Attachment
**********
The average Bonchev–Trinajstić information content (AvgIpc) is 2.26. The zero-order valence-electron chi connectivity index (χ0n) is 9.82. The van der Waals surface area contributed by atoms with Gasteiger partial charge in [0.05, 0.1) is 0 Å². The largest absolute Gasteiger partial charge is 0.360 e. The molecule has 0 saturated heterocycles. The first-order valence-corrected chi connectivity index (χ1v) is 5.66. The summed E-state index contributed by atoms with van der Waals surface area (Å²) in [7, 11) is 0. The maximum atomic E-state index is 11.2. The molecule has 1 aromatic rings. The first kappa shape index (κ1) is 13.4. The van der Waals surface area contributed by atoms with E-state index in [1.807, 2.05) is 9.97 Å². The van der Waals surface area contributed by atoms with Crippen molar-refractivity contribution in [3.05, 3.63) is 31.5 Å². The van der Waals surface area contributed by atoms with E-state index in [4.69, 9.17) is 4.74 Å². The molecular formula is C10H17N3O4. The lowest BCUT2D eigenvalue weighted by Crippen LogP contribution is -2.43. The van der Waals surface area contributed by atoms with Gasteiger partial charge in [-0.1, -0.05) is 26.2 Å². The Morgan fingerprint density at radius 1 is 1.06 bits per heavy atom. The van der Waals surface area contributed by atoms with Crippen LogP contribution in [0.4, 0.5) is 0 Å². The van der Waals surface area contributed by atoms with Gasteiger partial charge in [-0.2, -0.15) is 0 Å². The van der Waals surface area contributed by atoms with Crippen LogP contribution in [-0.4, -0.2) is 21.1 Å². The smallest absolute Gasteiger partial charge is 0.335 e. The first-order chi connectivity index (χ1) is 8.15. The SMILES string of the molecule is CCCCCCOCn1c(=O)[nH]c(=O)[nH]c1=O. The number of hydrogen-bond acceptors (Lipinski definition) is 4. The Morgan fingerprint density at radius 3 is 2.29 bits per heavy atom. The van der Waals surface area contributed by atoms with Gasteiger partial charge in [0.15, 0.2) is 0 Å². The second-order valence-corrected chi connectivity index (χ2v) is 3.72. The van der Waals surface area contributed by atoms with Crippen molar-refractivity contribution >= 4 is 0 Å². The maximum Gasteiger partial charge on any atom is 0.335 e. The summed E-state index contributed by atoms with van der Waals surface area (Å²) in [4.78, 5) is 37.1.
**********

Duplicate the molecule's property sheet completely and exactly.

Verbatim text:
The average Bonchev–Trinajstić information content (AvgIpc) is 2.26. The zero-order valence-electron chi connectivity index (χ0n) is 9.82. The van der Waals surface area contributed by atoms with Gasteiger partial charge in [0.05, 0.1) is 0 Å². The largest absolute Gasteiger partial charge is 0.360 e. The molecule has 0 saturated heterocycles. The first-order valence-corrected chi connectivity index (χ1v) is 5.66. The summed E-state index contributed by atoms with van der Waals surface area (Å²) in [7, 11) is 0. The maximum atomic E-state index is 11.2. The molecule has 1 aromatic rings. The first kappa shape index (κ1) is 13.4. The van der Waals surface area contributed by atoms with E-state index in [1.807, 2.05) is 9.97 Å². The van der Waals surface area contributed by atoms with Crippen molar-refractivity contribution in [3.05, 3.63) is 31.5 Å². The van der Waals surface area contributed by atoms with E-state index in [4.69, 9.17) is 4.74 Å². The molecular formula is C10H17N3O4. The lowest BCUT2D eigenvalue weighted by Crippen LogP contribution is -2.43. The van der Waals surface area contributed by atoms with Gasteiger partial charge in [-0.1, -0.05) is 26.2 Å². The Morgan fingerprint density at radius 1 is 1.06 bits per heavy atom. The van der Waals surface area contributed by atoms with Crippen LogP contribution in [0.4, 0.5) is 0 Å². The van der Waals surface area contributed by atoms with Gasteiger partial charge in [-0.2, -0.15) is 0 Å². The van der Waals surface area contributed by atoms with Crippen LogP contribution in [-0.4, -0.2) is 21.1 Å². The smallest absolute Gasteiger partial charge is 0.335 e. The first-order chi connectivity index (χ1) is 8.15. The SMILES string of the molecule is CCCCCCOCn1c(=O)[nH]c(=O)[nH]c1=O. The number of hydrogen-bond acceptors (Lipinski definition) is 4. The Morgan fingerprint density at radius 3 is 2.29 bits per heavy atom. The van der Waals surface area contributed by atoms with Gasteiger partial charge in [0.15, 0.2) is 0 Å². The second-order valence-corrected chi connectivity index (χ2v) is 3.72. The van der Waals surface area contributed by atoms with Crippen molar-refractivity contribution >= 4 is 0 Å². The maximum Gasteiger partial charge on any atom is 0.335 e. The summed E-state index contributed by atoms with van der Waals surface area (Å²) in [4.78, 5) is 37.1.